Richard Martinez was on "The Last Word" discussing the Second Amendment -ing of his son Christopher in the Isla Vista massacre. He ended with a comment about how gun zealots will come after him once they decide his grieving period is over:
"My son's dead, and there is NOTHING that you can do to me that's worse than that."
The Second Amendment is becoming a religion to gun fetishists. This is not healthy on so many levels, starting with, you know, living human beings being slaughtered. Here are a few links to the Los Angeles Times that you should read in full.
Let's start with Steve Lopez's column that examines how mass killings should affect us deeply, but instead, it appears that, disturbingly, we are becoming desensitized or increasingly uncivil. His post is titled "Ignoring the Insanity of Gun Violence":
Sensational gun violence... always gets us wringing our hands about gun control for a few days or maybe a few weeks, but that's about it. The focus is often on the mental health of the killers in those high-profile cases, and certainly there's room for vast improvement in identifying and treating illness and preventing violence.
But firearm violence is an everyday reality, and the truest expression of insanity is the argument that greater access to more guns can make anyone safer. No developed nation comes close to either the number of guns per capita in the U.S. or our rate of firearm deaths, and yet the NRA and its congressional stooges stay the course, money in their pockets and blood on their hands. [...]
[E]ither [the staggering statistics on gun violence] have lost their shock value or we have lost our civility. [...]
[I]t's worth noting that the states with the lowest gun control grades have the highest rates of gun death, while the states with the highest gun control grades have the lowest death rates.
In the video above, Ari Melber gave Richard Martinez well-deserved time to express himself, as-- especially in the second half of the video-- he shifted from beautiful memories of a wonderful son to his frustration with the status quo and revelations of how he, himself, failed to take action until his own son was murdered.
Lopez ended his column with an earlier quote from Martinez: "Chris died because of craven, irresponsible politicians and the NRA. They talk about gun rights. What about Chris' right to live? When will this insanity stop? When will enough people say, stop this madness, we don't have to live like this? Too many have died. We should say to ourselves — not one more."
Yesterday I linked to an op-ed in the L.A. Times in my post, "Joe the Plumber": "Your dead kids don’t trump my Constitutional rights." Here's the link: California needs a Gun Violence Restraining Order. Today the Times is reporting that the "gun violence restraining order" concept has now prompted a proposal for a new firearms bill:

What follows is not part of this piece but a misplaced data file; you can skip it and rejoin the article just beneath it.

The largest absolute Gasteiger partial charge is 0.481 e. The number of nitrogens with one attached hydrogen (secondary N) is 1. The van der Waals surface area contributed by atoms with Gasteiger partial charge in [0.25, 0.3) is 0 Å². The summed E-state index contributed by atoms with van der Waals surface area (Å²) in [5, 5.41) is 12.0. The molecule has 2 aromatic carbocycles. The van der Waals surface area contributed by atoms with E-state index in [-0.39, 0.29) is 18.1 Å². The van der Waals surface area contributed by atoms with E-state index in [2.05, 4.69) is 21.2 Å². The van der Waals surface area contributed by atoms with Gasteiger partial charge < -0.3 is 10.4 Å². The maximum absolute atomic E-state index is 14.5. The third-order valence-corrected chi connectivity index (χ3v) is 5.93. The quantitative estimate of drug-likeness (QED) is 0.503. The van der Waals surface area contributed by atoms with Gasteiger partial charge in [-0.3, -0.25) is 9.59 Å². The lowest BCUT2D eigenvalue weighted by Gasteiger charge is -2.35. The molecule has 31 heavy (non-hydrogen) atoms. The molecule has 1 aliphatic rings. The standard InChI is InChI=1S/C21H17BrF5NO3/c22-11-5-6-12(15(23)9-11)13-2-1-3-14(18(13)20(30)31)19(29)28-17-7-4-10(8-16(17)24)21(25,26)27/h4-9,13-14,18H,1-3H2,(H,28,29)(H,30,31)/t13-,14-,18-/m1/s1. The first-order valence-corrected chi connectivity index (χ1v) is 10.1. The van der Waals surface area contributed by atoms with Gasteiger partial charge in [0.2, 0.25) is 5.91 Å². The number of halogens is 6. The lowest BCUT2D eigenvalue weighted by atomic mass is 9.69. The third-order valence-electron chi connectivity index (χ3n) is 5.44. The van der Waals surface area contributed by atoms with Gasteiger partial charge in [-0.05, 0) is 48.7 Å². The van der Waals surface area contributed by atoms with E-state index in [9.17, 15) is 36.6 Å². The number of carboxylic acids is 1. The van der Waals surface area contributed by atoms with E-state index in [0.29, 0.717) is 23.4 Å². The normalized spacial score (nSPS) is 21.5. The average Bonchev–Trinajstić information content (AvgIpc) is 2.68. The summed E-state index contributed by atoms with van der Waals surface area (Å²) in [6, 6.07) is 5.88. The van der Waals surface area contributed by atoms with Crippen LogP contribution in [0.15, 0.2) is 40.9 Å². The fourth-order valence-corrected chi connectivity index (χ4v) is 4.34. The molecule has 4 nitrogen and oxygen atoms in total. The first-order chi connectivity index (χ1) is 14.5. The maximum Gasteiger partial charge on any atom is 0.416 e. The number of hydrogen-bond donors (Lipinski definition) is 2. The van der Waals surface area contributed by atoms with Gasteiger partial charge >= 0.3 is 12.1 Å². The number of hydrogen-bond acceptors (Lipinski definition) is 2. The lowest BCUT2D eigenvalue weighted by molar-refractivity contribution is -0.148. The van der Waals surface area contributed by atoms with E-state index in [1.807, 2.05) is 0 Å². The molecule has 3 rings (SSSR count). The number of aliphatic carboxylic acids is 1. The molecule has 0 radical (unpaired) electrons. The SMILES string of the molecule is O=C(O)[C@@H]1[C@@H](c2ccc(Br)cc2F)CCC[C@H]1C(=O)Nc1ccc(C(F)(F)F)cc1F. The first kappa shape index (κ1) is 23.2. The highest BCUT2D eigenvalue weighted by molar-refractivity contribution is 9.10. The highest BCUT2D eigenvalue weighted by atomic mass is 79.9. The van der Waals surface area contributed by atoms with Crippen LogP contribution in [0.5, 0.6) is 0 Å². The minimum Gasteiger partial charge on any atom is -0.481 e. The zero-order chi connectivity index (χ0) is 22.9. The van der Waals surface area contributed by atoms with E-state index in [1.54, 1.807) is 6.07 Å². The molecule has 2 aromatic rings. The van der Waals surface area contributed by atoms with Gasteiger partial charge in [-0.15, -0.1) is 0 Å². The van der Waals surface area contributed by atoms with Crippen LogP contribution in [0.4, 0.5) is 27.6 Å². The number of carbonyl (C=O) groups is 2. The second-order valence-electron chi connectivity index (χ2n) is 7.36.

If notified by a subject's family or friends that someone could harm himself or others, law enforcement officers would be able to petition a judge to grant a restraining order that could prohibit possession or purchase of a gun. [...]
The family of Elliot Rodger, the shooter, had raised concerns with law enforcement about his mental state, and Santa Barbara County sheriff's deputies visited Rodger at his apartment in April but took no action against him.
Of course, ignoring countless mass shootings over the past few decades, Sam Paredes, executive director of the Gun Owners of California, called the proposal a "knee-jerk reaction." Apparently, in his mind, "knee-jerk" means that lawmakers haven't had years upon years to carefully consider needless deaths caused by easy access to deadly weapons. Isn't that just like a gun fondler who reveres the Second Amendment the way GOP Senate nominee Ben Sasse reveres his religion over established law?
Finally, there was this letter to the editor, because despite how often we feel ignored, our voices do matter:
It has indeed been sadly demonstrated that no alarms were sounded about Elliot Rodger prior to his gun rampage in Isla Vista this past weekend despite some warnings. There have been, however, countless red flags raised about the dangers of having the access Rodger had to guns. ("In Isla Vista, red flags came too late," May 25)
I blame not only those who misread and misinterpret the U.S. Constitution, which they also unreasonably cite as holy writ on a par with scripture. I also blame the politicians who pontificate about the horrors of innocent people being killed by these weapons while continuing to accept money from the National Rifle Assn.
I am weary of this repeated scenario, and I await the next front-page article on another mass murder committed by someone with easy access to guns designed not for "protection," but primarily to kill people.